Good Morning India, How Are You? Riding the North Frontier Railway
You will probably meet very few people (who can afford to travel) in the US who have ever taken an overnight trip in a railway sleeper car. You will probably meet very few such people in India who haven't. Long-distance trains remain so much more popular in India than in the US for a number of reasons. First, they're significantly cheaper than air travel, and they go just about everywhere, while airports are comparatively rare (and frequent convenient airline service even rarer). Second, there is little serious competition from road travel: many people don't own cars, and those who do are reluctant to subject them to multi-day trips on Indian roads (often in poor condition, generally hazardous), even if there were a dependable support system of motels, gas stations, etc., which there isn't.
Third, Indian trains are great, that's all there is to it. (Not that American ones aren't; in my experience, compartments in Amtrak sleeper cars are lots of fun, but they haven't got the same mix of sociability and practicality). Since everybody travels by train here, there are lots of options available. These include:
- Unreserved second class. No berths or chairs, just benches and overhead luggage racks, usually occupied by passengers. Technically there are supposed to be no more passengers than designated seats, but in practice people crowd in till every corner is full. The luggage-rack occupants move about the car by walking barefoot on the raised palms of helpful standees. I took a nine-hour ride to Jodhpur in unreserved second class once, and got to sit down for about two of them. (Remember that trip, David?) Never again.
- Sleeper class. There are three (I think) tiers of plank berths; during the day all passengers use the lowest one as a bench. There are bars on the carriage windows but no glass in them, and at stations the vendors of snacks and sweets and anything else crowd to the windows to sell their wares through the bars. In theory, this is less crowded because every passenger must have a berth reservation, but they often look pretty packed.
- 3-tier Air-Conditioned. Like the sleeper class except with glazed sealed windows, climate control (if it's working) and padded berths. More expensive and less zooey.
- 2-tier A/C. For us rich folks who can afford a whole thirty-five dollars to go halfway across the subcontinent. Only two tiers of padded berths: on one side of the corridor, arranged in groups of four (2U, 2L) perpendicular to the side of the carriage, and on the other side in U/L pairs parallel to it. Each mini-compartment is screened off by curtains. Families and other groups generally take up the 4-berths, cozily chatting, snacking, amusing the kids, playing guitar, you name it. Best for sightseeing is the lower bunk in a 2-berth, with a big window right next to you. After the conductor checks your ticket, the attendant comes by with your sheets, blanket, towel, and pillow. Another attendant comes by later to take your order for dinner, and if you feel like shelling out 30--50 rupees for Veg. Meal he'll come back at 8:00 with a tray of heated packets of rice and curry, dal, yogurt, and a plastic pouch of water---all quite hygienic and much tastier than airline food. If you feel like something different or get hungry waiting for dinner, there are innumerable vendors hawking everything from chips to samosas to newspapers (okay, you can't eat the newspapers, but you know what I mean) to sodas to tomato soup to seasoned chickpeas. (Hygiene more uncertain.) Not to mention the ubiquitous Chai Guy, who paces the corridors from morning to night with a big kettle in one hand and a basket of little cups in the other, repeating "Chai, chai, chai...Chai, chai, chai...".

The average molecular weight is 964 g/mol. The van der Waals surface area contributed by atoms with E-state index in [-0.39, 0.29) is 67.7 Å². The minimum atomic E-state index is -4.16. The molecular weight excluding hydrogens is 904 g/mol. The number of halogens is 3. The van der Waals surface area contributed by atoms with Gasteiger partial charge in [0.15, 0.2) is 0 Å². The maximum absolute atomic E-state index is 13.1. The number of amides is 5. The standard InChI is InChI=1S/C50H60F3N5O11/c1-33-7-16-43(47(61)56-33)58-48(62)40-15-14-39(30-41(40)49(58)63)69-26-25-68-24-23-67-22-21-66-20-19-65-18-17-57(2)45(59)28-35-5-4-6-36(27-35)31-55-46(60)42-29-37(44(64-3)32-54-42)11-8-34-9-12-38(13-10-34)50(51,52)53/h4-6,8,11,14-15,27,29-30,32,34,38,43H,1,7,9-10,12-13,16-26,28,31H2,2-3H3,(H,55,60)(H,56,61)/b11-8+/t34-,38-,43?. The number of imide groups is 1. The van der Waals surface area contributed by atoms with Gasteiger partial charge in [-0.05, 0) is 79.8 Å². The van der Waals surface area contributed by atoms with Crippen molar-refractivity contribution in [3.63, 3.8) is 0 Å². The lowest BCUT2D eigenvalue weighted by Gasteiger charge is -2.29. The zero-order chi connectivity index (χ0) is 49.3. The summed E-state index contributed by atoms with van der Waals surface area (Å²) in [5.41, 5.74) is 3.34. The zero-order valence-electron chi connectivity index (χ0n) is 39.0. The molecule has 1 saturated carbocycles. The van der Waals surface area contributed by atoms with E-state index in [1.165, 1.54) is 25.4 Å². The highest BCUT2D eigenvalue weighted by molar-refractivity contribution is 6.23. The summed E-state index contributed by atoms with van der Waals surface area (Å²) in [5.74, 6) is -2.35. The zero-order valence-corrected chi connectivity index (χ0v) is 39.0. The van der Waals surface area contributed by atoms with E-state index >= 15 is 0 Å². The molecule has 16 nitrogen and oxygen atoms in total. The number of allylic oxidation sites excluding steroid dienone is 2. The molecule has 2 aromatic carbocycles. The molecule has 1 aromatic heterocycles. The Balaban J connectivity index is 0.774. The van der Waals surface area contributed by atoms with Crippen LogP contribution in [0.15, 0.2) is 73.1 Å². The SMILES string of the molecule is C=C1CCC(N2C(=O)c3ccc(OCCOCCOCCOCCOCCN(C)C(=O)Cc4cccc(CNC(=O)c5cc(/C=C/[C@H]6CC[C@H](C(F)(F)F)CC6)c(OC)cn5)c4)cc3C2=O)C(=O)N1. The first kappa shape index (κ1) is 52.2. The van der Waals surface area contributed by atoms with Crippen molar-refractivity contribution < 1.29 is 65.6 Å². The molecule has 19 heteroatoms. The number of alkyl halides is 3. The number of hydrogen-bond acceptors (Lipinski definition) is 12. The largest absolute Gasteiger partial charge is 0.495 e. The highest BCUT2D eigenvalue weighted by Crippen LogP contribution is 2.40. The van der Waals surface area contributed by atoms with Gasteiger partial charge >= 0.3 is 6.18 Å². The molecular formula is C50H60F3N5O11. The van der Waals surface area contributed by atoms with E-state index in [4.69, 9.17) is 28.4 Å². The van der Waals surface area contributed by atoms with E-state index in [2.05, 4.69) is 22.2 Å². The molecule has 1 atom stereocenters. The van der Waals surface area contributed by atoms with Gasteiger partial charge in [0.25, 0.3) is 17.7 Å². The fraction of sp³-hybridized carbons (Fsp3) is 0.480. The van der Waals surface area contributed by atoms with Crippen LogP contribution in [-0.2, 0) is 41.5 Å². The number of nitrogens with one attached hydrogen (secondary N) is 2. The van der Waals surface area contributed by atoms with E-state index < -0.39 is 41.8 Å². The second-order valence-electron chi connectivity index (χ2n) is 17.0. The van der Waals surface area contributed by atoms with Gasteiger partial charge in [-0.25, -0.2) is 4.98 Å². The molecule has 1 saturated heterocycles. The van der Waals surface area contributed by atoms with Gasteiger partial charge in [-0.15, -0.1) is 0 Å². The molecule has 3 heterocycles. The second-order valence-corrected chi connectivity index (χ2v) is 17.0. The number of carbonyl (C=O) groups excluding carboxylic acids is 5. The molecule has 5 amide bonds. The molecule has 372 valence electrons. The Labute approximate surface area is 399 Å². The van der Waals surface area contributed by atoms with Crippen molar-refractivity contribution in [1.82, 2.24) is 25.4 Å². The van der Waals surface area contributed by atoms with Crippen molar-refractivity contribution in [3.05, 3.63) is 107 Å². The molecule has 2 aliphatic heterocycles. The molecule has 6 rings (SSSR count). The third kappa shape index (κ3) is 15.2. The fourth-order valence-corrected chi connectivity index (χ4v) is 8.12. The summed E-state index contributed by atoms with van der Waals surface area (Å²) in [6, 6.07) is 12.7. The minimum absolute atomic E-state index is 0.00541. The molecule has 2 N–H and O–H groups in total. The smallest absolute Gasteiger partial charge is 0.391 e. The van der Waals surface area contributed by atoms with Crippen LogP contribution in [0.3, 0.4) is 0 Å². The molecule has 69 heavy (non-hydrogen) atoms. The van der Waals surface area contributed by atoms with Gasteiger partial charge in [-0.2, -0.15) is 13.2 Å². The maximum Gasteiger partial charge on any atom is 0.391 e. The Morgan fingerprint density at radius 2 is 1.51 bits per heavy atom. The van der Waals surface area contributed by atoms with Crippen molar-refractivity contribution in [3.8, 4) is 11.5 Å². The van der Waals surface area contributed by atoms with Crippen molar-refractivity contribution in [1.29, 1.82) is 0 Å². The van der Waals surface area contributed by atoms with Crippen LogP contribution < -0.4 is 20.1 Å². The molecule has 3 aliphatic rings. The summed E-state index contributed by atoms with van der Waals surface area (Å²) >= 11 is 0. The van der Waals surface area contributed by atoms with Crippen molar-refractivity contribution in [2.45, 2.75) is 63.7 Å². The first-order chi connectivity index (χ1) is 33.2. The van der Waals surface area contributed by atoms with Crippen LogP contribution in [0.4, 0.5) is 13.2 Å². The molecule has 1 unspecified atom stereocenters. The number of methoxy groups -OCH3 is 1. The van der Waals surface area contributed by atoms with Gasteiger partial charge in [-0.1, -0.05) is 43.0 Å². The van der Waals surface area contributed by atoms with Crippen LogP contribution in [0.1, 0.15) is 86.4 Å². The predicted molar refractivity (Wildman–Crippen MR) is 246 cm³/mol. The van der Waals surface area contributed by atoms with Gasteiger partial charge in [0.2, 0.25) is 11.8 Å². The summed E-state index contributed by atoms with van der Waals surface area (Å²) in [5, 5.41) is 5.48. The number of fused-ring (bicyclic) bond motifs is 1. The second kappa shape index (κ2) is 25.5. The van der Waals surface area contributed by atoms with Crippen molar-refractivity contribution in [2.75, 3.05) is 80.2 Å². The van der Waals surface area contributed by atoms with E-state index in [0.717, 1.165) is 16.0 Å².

If you get tired of sitting and want a little excitement, you can go to the restroom. The Indian-style squat toilets are more common and seem to keep a little cleaner than the Western-style toilets, plus you can look down between your feet and see the track rushing by beneath you. Please do not be tempted by the prospect of greater stability and security into using the restroom while the train is stopped at a station! that's extra unsanitary.
But the best part is just watching out the window; most urban tourists will never see the real countryside except from a train. Patchwork squares of grain fields and grazing land alternate between narrow raised footpaths; a bicyclist with a sack of rice on the carrier pedals down a little road to a distant village; an old man and a toddler squat in a pasture, keeping an eye on a few cows; a girl pulls a bucket up out of the big stone well or works the handle of the village pump; a slow brown river may have women washing saris or a farmer giving his water buffaloes a bathe. Then once the sun has set and dinner's over, you pull the curtains and shake out the blanket and fall asleep to the rhythm of the rails.
—— Kim Plofker
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